While I talked with Aubri, I realized that despite working for a new company, one that's filled with lovely, supportive people, I was still holding on to resentment, disappointment, even anger over the loss of my last job.
I had worked remotely in that position and I’m currently working remotely at my new job, so while my job has changed, my physical environment hasn’t. It feels odd to be staring at the same monitor, my hand on the same mouse, looking out the same window. To spiritually and energetically cleanse my home office, I’d been burning sage, a Native American practice to expel negativity. At dinner with Aubri, I talked about my incessant sage-ing and joked that I needed some kind of sage to clean my inner psychological landscape, too.
My lingering negativity wasn’t funny, though. At odd times, I was drawn back into memories of psychologically unsafe meetings, the cycles of idealization-devaluation-rejection from a certain person, and how I'd be filled with dread when that name would light up on the Slack app, telling me there was a new message from her, waiting to be read. While cleaning up my office, I found notes I had written in a shaky hand, documenting one particularly bad meeting at my last job. I took the pages and a book of matches into the backyard and ritually burned the notes, sweeping the ashes into the dirt at the base of a tree. But even with the destruction of this “Horcrux," I didn’t feel better.
I leaned into my spiritual practice—meditating, reading the Tarot cards I pull each morning, and listening to the wisdom of my therapist—and discovered something new: Forgiveness is the inner sage. Forgiveness is uplifting. Forgiveness blows away negativity. Like smoke from burning sage can clear the dark corners of a room, forgiveness can purify the mind, too.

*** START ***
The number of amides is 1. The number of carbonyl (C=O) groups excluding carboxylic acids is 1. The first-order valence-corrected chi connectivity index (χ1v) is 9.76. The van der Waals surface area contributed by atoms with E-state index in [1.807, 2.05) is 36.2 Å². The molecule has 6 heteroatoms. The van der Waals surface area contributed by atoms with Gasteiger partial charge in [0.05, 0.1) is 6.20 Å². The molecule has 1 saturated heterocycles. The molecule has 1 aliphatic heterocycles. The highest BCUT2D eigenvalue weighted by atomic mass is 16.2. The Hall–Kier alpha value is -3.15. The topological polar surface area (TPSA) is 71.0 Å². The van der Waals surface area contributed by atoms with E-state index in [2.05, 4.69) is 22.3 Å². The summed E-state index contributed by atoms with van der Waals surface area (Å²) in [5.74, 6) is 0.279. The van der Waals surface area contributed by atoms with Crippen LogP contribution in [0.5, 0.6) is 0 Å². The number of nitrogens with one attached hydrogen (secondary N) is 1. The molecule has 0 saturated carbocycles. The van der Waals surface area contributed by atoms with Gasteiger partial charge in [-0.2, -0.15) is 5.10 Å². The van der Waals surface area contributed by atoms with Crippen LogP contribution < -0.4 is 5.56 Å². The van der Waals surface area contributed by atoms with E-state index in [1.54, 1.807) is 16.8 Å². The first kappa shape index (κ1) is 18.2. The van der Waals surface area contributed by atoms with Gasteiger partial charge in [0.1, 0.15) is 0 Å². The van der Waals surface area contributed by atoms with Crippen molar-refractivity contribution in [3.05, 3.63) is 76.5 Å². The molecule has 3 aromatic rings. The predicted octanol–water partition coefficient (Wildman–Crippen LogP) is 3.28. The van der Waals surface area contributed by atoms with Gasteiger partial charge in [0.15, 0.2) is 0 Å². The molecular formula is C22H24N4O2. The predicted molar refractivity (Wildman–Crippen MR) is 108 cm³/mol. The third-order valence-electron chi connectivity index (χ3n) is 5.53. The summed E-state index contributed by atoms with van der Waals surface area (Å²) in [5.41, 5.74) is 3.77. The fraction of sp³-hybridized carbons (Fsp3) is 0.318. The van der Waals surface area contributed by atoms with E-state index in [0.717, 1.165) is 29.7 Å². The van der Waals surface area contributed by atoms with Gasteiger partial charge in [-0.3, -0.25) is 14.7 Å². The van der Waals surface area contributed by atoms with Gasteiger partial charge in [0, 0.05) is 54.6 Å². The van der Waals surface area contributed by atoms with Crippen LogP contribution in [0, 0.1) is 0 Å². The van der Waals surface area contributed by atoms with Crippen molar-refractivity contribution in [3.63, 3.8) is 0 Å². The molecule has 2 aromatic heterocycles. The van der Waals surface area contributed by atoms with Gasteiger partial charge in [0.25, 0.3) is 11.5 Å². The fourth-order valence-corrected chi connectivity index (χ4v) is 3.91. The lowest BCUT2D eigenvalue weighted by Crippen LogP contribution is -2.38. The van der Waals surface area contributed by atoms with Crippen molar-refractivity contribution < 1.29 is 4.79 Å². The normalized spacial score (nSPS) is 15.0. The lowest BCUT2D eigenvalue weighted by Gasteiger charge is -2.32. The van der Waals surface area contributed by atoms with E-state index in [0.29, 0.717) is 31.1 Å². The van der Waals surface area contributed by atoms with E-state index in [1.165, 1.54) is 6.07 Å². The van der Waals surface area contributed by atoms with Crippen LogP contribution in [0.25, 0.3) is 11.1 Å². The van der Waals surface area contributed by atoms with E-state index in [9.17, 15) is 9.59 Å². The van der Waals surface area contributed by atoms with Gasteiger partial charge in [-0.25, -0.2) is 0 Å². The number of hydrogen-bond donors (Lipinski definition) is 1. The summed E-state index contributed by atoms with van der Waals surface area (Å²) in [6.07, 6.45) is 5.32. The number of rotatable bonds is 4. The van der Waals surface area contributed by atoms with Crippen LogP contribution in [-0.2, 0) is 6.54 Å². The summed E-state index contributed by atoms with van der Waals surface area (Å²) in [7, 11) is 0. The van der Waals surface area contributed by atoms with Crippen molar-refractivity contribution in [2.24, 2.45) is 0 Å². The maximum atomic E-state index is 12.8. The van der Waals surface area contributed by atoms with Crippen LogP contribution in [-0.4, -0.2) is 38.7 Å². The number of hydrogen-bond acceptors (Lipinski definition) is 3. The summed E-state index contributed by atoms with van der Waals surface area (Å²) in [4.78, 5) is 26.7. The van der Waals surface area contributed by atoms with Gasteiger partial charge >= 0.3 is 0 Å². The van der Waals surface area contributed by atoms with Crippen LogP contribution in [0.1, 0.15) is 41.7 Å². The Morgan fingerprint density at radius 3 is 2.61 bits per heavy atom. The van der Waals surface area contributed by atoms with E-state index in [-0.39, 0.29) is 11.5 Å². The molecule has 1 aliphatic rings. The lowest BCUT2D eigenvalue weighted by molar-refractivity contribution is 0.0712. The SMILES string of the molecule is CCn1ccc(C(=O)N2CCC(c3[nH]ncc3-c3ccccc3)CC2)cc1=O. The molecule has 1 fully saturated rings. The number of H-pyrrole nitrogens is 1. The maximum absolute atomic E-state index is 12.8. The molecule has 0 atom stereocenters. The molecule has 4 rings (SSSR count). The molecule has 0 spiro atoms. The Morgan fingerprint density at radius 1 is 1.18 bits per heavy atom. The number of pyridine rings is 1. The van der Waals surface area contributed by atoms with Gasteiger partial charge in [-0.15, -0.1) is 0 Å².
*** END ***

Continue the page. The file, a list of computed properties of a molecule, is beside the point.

As Maya Angelou said: “It is one of the greatest gifts you can give yourself, to forgive.”
Since then, forgiveness has been the focus on my spiritual work. Recently, I had a long phone call with another dear friend who's still at the company where I used to work. We talked for more than an hour, only mentioning the company once to express gratitude for the skills and experience I gained while working there. The dark corners of my mind aren't 100 percent cleared yet (memories still have the power to pull me in occasionally), but I feel so much freer.
There's a sign that my husband Bill bought me that hangs in my so very well-saged office that says, "Only look back to be grateful."
I'm getting there.
Is there someone in your life who you’re ready to forgive? Someone you’re ready to disconnect from, both physically and emotionally? Ellie Grace’s guided forgiveness meditation on Insight Timer is a beautiful 25-minute journey to peace (and it's free, too!)
Photo by Ginny Rose Stewart on Unsplash